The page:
DCSIMG

Commonwealth Games: New Zealand and Canada golds

New Zealands Karen Hanlen on Glasgows Cathkin Braes. Picture: John Devlin

New Zealands Karen Hanlen on Glasgows Cathkin Braes. Picture: John Devlin

  • by Richard Moore
 

THEY streamed out of the city and on to the Cathkin Braes in their thousands with their flags and cow bells, all headed for the new mountain bike trails, a bit of sporting infrastructure that will endure, and be enjoyed, well after the Glasgow 2014 circus has packed up and left town.

“It was like the French Alps,” said Lee Craigie, the Scottish rider who was seventh in the women’s cross-country race. “It was amazing,” said English rider Paul Oldham. “Must have been incredible to be Scottish.”

The sun shone, the wind blew, the rain threatened, and then materialised in a brief squally shower. And there was a tremendous Scottish team performance in the men’s race. Grant Ferguson was fifth having ridden with guts and courage, as well as on his own for virtually the entire race.

The 20-year-old from Peebles was joined in the Scotland team by Gareth Montgomerie, the 31-year-old veteran of the 2006 Games in Melbourne, and Kenta Gallagher, the 22-year-old from Inverness. And all three almost placed in the top ten. Gallagher was tenth, Montgomerie, who had a late puncture, 11th. A pity, as one Scottish official remarked, that there was no team prize.

But the team effort cannot be understood by the finishing positions. They had a plan coming into the race. And they had prepared meticulously, including a week-long training camp in a 
“holiday lodge” by the side of the Cathkin Braes. Before that they went to Girona in Spain. More recently there was a final camp in the Alps.

“We stayed just over the hill there,” said Montgomerie afterwards, “and we rode here, on the mountain bike trails, every day, doing specific sessions, half-lap flat-out efforts, that kind of thing.”

The start of a mountain bike race is like a Formula One Grand Prix. Ferguson, lean and rangy, can struggle with the explosive effort, but Montgomerie helped his young team-mate. When Ferguson lost contact with the leaders Montgomerie went to the front of the chasing pack and rode as hard as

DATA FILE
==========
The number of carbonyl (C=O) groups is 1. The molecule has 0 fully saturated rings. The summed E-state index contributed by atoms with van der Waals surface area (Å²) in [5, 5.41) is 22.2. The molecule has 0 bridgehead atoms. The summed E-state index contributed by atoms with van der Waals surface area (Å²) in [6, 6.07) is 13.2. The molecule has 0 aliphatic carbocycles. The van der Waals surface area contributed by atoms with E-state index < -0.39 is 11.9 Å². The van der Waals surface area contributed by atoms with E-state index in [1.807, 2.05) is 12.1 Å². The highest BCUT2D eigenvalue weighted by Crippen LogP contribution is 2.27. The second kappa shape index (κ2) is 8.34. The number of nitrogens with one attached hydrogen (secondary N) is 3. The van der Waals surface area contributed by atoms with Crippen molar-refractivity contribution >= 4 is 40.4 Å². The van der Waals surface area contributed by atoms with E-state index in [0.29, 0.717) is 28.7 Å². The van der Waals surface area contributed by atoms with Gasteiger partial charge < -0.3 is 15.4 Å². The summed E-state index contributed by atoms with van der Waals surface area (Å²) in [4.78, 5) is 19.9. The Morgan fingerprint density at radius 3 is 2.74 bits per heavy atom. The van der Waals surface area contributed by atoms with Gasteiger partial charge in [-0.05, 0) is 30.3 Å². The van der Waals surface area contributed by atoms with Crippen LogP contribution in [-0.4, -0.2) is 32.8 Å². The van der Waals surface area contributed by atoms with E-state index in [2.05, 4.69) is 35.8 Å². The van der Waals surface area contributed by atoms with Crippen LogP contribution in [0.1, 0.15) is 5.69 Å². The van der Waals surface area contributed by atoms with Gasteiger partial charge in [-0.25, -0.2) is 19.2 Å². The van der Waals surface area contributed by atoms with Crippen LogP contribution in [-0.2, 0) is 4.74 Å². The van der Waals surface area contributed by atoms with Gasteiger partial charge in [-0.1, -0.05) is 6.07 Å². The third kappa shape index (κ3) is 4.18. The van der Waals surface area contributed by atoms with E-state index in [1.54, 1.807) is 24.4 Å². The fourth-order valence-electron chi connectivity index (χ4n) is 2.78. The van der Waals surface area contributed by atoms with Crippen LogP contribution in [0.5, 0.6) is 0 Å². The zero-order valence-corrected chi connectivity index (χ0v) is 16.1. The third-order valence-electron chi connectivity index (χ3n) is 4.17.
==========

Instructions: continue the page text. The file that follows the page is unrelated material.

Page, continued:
he could, with Gallagher also there in support.

“It was going to plan,” he said. “Grant was our main man and we did what we could. There was a group just ahead and I’ve got the gas to go up the hills and get Grant back in the race.

“Grant’s been flying all year,” he added, insisting that a medal was the goal. “Unfortunately, it didn’t quite work out. It would have been good to get someone up there in my last race.” Montgomerie is retiring to open a bike cafe, Studio Velo, in his native Castle Douglas.

Once Montgomerie had done his bit, Ferguson was left on his own, between the leading group and the chasers, led by the 2006 gold medallist (and technically the defending champion, because mountain biking was omitted from Delhi), England’s Liam Killeen.

Ferguson had a choice, sit up and wait, or battle on. He battled on. “I’d have liked to be in that front group,” he reflected later. “Gareth tried to help me get across the gap, then [Australia’s Daniel] McConnell came past, hit it hard, and I couldn’t quite bridge it. I found myself in no man’s land. To be honest I thought the front group would look at each other and slow down, but they’d gone.” Anton Cooper eventually won from his fellow New Zealander, Samuel Gaze, with McConnell third.

Killeen finally caught Ferguson on the seventh and last lap, giving him a bit of a breather before he put in a dig to drop the Englishman and finish alone, as he had been for most of the race. He raised his hand as he came up the drag to the line.

“The crowd was awesome and I wanted to say thanks for that. All over the track the noise erupted as you went round. It was nuts. The goal coming into the race was to perform my best and a medal was something I wanted, but to come away with fifth having known I’ve performed my best, I’m happy,” he added. “At 20 years old it was the biggest event I’ve done. I was nervous. I’ve put a lot of work into it. It was a big, big goal.”

Craigie was another enjoying a swansong, confirming that, at 35, this was her last international cross-country. “It was a really, really hard race, and a world class field but the support was unbelievable. I owe them at least two places.”

Catharine Pendrel of Canada was the runaway winner with her countrywoman Emily Batty second, and Australia’s Rebecca Henderson third. For the Scots, Jessie Roberts was 11th and Kerry MacPhee thirteenth.

MacPhee’s performance was impressive considering that she is so new to mountain biking, having switched from triathlon.

Then there is the fact that three weeks ago she was in hospital for three days with a severe arm infection that wouldn’t respond to antibiotics.

Just by making it to the start line the 29-year-old from South Uist made history, as the first woman from the Outer Hebrides to compete at a Commonwealth Games.

After the race she was looking forward to going for a run on Wednesday, and catching up with her fellow islander Erraid Davies, the 13-year-old swimming medallist from Shetland.

“It’s the whole island thing,” she said. “We’re such small communities. We really look out for each other and get behind each other. I can’t wait to see 
Erraid actually, to say that I’m so, so proud of her. I’ll look out for her in the dining hall.”

 

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